Addie Collins Zinone, the former Today show staffer who claims she had a month-long affair with Matt Lauer in 2000, spoke out Monday morning revealing more details of the relationship. Zinone appeared on Megyn Kelly Today to discuss her sexual relationship with Lauer, which she says was consensual.
Zinone told Kelly that she was 24 at the time of their affair, and that by that time Lauer was already married to his second wife, Annette Roque. Zinone said at the time of the affair, she knew there had to be other women Lauer was cheating with because it was "so effortless" to him.
Despite his boldness in instigating the affair, Zinone said she didn't think he was engaging in sexual behavior with anyone else in the workplace aside from her.
"He did it so effortlessly with me that I thought for sure that there had to be other women, but I didn't know there would be other colleagues because I thought if he continued that behavior and what he did with me, there would have to be other people coming forward," she said. "In 17 years, we would have heard about that, right? I did feel very alone and isolated and unsure of what to do with this, and just carried it because who wants to be that person?"
After Kelly pressed her on details about specific encounters with Lauer, Zinone admitted that it's hard to talk about.
"These are very hard things to talk about," she admitted. "My family is shattered by this. They are afraid for me. This all trickles down to a lot of people that are affected, so having these conversations is really important, but also there's a lot of shame attached to what I did."
"My goal was to get him to see me as a human being, so it does seem odd that I would continually go see him," she continued. "But every time it was an opportunity like, 'Will you see me as a human being? Can we finally have a conversation?' "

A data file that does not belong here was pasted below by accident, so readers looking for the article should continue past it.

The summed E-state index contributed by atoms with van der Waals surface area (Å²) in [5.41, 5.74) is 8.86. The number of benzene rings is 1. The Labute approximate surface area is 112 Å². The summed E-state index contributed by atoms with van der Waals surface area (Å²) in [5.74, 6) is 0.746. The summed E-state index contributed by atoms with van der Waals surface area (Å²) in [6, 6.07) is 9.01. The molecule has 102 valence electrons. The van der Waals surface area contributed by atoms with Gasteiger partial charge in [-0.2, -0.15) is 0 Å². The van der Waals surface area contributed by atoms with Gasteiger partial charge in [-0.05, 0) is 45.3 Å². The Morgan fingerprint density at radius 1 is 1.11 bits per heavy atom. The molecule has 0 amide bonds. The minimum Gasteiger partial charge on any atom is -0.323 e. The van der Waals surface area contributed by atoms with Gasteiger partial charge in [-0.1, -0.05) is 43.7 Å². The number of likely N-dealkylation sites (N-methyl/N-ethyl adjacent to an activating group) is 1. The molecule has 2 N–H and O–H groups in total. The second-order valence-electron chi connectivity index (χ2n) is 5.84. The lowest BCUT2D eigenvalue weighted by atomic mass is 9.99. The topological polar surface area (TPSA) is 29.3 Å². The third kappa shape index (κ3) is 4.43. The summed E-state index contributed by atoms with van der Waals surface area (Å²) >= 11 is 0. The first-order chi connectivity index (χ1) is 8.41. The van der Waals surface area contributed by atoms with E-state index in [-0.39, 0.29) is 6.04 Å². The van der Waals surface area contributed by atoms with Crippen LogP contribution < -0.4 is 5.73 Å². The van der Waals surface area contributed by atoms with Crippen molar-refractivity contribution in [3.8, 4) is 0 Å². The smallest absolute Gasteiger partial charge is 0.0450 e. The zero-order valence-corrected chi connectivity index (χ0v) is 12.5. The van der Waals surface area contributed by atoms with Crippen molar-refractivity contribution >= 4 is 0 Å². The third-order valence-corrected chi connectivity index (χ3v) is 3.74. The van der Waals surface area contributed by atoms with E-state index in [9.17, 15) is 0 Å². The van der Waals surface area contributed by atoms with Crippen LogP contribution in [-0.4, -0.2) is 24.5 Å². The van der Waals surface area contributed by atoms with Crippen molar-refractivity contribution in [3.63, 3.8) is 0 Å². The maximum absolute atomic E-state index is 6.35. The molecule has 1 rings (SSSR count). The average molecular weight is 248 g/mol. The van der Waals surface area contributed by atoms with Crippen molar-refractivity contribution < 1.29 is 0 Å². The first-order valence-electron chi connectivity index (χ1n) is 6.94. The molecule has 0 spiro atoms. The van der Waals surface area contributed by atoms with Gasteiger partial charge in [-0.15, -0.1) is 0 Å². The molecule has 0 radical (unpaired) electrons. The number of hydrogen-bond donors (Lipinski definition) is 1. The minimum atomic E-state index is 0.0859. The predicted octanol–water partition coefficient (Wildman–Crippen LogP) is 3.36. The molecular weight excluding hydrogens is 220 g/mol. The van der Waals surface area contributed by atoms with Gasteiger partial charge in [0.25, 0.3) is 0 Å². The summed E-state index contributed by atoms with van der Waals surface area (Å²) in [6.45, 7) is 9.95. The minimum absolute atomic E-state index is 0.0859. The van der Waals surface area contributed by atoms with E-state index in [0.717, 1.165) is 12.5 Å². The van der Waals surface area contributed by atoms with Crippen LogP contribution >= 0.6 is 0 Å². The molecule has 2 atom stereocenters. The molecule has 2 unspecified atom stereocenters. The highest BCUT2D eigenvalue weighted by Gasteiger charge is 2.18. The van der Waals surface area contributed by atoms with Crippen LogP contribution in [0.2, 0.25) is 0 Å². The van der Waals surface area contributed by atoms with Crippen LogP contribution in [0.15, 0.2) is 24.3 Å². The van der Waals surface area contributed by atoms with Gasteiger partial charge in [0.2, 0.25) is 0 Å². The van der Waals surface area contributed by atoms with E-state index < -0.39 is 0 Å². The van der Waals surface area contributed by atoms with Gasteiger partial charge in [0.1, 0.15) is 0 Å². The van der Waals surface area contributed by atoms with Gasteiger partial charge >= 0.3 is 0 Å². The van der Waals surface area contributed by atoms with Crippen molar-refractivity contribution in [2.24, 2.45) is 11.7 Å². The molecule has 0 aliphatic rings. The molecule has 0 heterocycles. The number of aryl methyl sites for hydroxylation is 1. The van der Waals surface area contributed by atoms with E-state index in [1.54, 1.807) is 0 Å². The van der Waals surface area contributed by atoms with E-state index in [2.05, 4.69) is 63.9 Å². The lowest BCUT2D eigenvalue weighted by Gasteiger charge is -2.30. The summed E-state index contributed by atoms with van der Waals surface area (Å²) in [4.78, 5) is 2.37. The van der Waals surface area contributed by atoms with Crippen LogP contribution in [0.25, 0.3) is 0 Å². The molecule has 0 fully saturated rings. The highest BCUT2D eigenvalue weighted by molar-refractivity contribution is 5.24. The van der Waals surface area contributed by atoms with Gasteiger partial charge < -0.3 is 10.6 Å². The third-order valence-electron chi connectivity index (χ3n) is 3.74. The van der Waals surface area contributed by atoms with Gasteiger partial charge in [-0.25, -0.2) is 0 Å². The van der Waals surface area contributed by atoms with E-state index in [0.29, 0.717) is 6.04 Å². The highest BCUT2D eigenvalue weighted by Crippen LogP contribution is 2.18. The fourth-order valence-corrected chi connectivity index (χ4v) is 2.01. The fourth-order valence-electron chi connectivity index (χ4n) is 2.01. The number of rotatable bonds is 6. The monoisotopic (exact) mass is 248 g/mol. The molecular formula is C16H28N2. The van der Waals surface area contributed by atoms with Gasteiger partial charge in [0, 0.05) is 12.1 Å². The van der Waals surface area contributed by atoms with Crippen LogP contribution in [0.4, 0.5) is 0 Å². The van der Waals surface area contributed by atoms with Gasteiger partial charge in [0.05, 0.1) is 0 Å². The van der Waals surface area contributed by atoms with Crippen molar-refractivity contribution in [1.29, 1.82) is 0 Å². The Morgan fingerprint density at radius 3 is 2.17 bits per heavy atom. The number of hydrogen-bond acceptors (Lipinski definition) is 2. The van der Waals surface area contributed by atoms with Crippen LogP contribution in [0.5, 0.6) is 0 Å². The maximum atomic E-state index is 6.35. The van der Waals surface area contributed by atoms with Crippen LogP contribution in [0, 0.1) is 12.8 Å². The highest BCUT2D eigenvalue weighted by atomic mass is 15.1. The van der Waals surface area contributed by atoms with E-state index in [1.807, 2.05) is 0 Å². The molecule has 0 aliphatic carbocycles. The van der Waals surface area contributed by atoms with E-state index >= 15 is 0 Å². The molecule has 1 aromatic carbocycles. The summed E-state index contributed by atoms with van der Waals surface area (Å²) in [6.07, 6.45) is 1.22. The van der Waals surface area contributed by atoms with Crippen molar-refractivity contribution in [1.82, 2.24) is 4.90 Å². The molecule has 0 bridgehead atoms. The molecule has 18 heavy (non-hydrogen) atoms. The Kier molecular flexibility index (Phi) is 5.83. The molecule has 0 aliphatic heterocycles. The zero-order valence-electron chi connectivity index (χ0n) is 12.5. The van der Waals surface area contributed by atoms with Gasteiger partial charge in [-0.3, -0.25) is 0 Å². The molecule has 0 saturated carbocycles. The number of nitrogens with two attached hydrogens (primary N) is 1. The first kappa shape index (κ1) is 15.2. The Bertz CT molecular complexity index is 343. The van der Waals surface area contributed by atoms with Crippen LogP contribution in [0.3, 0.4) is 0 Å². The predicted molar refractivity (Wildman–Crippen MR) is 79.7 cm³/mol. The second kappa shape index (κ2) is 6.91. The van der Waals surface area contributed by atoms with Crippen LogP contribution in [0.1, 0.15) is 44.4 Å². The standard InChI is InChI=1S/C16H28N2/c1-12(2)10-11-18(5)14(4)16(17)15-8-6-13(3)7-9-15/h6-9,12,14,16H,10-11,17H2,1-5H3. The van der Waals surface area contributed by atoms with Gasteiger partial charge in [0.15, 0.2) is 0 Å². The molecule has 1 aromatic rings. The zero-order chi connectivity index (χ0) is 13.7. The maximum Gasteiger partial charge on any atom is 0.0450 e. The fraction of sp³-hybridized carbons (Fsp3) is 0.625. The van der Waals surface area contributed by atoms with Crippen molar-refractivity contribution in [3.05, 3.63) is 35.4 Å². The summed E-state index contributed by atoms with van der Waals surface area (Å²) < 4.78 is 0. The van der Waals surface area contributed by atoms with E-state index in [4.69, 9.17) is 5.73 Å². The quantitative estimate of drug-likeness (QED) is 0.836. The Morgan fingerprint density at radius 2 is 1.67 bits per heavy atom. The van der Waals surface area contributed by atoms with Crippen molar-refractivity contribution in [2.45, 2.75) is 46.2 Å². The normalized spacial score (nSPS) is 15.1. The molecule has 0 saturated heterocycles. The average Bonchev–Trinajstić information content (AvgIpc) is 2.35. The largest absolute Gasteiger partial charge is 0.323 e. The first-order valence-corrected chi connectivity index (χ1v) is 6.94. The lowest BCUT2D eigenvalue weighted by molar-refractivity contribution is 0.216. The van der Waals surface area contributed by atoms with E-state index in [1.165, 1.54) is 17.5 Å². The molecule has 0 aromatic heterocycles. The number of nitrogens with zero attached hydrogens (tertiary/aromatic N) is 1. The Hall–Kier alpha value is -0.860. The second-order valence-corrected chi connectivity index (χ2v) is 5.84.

Zinone owns that she made a "massive mistake" and struggled with hiding her story for 17 years, even when tabloid media outlets offered her thousands of dollars to come forward.
"I know who I am at my core, I know the values I have, but of course you carry shame," she said. "Because again, he has a wife. Even now, I don't want to pour salt on these wounds, and that's a really scary thing. You do carry that your whole life."
"I want to guide the conversation away from that, own my part in it, but then also talk about this power dynamic in a workplace and how that balance really does affect your thinking, your ability to think logically, to be aware of what you're doing and the impact it's going to have the rest of your life," she said. "And also, if you do find yourself in the situation like I did, how can we empower young women in the future who find themselves in that situation to get themselves back, to make better decisions — to not make a mistake like I did."
Lauer was fired from NBC three weeks ago for "inappropriate sexual behavior in the workplace" after an unnamed colleague filed a "detailed complaint" about Lauer alleging sexual misconduct. Since then, multiple women have come forward alleging Lauer of misconduct, ranging from harassment to sexual assault.
While Lauer has not commented on Zinone's account, he did address the original allegations in a statement read Nov. 30 by his former co-hosts on-air.
"There are no words to express my sorrow and regret for the pain I have caused others by words and actions," he said. "To the people I have hurt, I am truly sorry. As I am writing this, I realize the depth of the damage and disappointment I have left behind at home and at NBC."
"Some of what is being said about me is untrue or mischaracterized, but there is enough truth in these stories to make me feel embarrassed and ashamed. I regret that my shame is now shared by the people I cherish dearly," he continued. "Repairing the damage will take a lot of time and soul searching, and I'm committed to beginning that effort. It is now my full time job. The last two days have forced me to take a very hard look at my own troubling flaws. It's been humbling. I am blessed to be surrounded by people I love. I thank them for their patience and grace."